The pandemic has affected women’s employment prospects more acutely than men, leading to a “she-cession”, a new study has found.
Last year, women were 1.4 times more likely to say they were looking for a job than men, if people of a similar age and background were compared, researchers from NUI Galway and UCC say.
Raw data collected on men and women from 32,500 households from 2002 to the end of 2020, was analysed by the researchers to compare males and females of similar employment status, level of education, occupation and age to see how Covid-19 affected the jobs market.
Their results showed that over this 18-year period, women, on average, were more likely than men to be looking for work. This rose during the pandemic so that last year women were almost 1½ times times more likely to be looking for employment than men.
They also found the chances of women being unemployed but not looking for work last year, fell by almost a half from the average figure for 2002-2020, as a result of increasing job losses.
“Unlike previous crises which primarily resulted in global financial shocks, this pandemic is affecting women’s employment more acutely than men’s,” Dr Maeve O’Sullivan of UCC told an online British Sociological Association event on work on Tuesday.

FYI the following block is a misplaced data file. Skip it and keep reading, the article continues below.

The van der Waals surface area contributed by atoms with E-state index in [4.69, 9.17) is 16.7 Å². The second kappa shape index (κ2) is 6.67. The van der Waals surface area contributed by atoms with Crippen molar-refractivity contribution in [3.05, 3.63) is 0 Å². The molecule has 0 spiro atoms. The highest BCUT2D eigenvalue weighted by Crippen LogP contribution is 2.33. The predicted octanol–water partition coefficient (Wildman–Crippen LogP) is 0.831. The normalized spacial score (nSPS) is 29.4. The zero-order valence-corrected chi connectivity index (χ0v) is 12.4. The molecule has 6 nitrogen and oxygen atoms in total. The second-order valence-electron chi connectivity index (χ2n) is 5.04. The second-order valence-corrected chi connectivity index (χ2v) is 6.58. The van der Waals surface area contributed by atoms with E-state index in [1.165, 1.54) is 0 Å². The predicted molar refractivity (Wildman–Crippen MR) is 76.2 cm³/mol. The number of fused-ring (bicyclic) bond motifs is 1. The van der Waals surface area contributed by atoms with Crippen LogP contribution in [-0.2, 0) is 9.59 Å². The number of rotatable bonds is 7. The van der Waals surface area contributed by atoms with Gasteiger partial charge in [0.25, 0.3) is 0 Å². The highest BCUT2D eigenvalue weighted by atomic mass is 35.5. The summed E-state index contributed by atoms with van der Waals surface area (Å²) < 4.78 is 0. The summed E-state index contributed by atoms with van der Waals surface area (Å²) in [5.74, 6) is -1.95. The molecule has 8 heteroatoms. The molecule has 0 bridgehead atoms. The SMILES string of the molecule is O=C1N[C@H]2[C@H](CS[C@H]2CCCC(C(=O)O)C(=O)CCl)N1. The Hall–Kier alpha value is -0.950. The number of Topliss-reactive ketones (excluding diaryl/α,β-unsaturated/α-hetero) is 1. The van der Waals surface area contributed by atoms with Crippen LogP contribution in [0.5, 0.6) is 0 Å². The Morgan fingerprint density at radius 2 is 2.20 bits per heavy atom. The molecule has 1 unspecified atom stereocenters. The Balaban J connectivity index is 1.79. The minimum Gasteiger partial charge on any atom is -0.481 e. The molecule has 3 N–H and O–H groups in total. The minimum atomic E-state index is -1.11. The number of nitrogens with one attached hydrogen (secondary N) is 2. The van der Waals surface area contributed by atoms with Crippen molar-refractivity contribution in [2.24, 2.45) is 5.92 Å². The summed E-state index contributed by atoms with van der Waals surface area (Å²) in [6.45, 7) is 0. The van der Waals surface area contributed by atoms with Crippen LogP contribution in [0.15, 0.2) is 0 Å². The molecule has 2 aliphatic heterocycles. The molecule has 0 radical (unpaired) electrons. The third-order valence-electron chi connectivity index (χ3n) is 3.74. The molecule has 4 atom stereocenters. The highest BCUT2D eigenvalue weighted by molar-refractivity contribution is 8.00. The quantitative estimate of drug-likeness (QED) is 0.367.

“This has resulted in a ‘she-cession’ that emphasises the worrying and retrograde impact that this crisis is having on gender equality in an Irish context.”
She said the pandemic “impacted Irish society and its economy at a time when the country had finally recovered from the great recession, with female employment at higher levels than pre-recessionary times”.
“But the economic sectors most severely impacted by Covid-19 lockdown measures employed high proportions of the female labour force. During the Covid-19 crisis, women comprise over 70 percent of essential workers and are employed in sectors initially impacted by the national lockdown.
“In the longer-term, there is significant concern among academics, employers and policy makers as to whether women will return to paid employment post-pandemic, given that some jobs no longer exist.”
Dr O’Sullivan said the findings from the study “offer preliminary and worrying indications that the coronavirus pandemic could push more women to the sidelines”.
The researchers also found that during 2020, unemployed women aged 55 to 64 were much more likely to have stopped looking for work, compared with younger working women. This contrasted with the financial crisis of 2008, when they had increased employment largely through part-time work.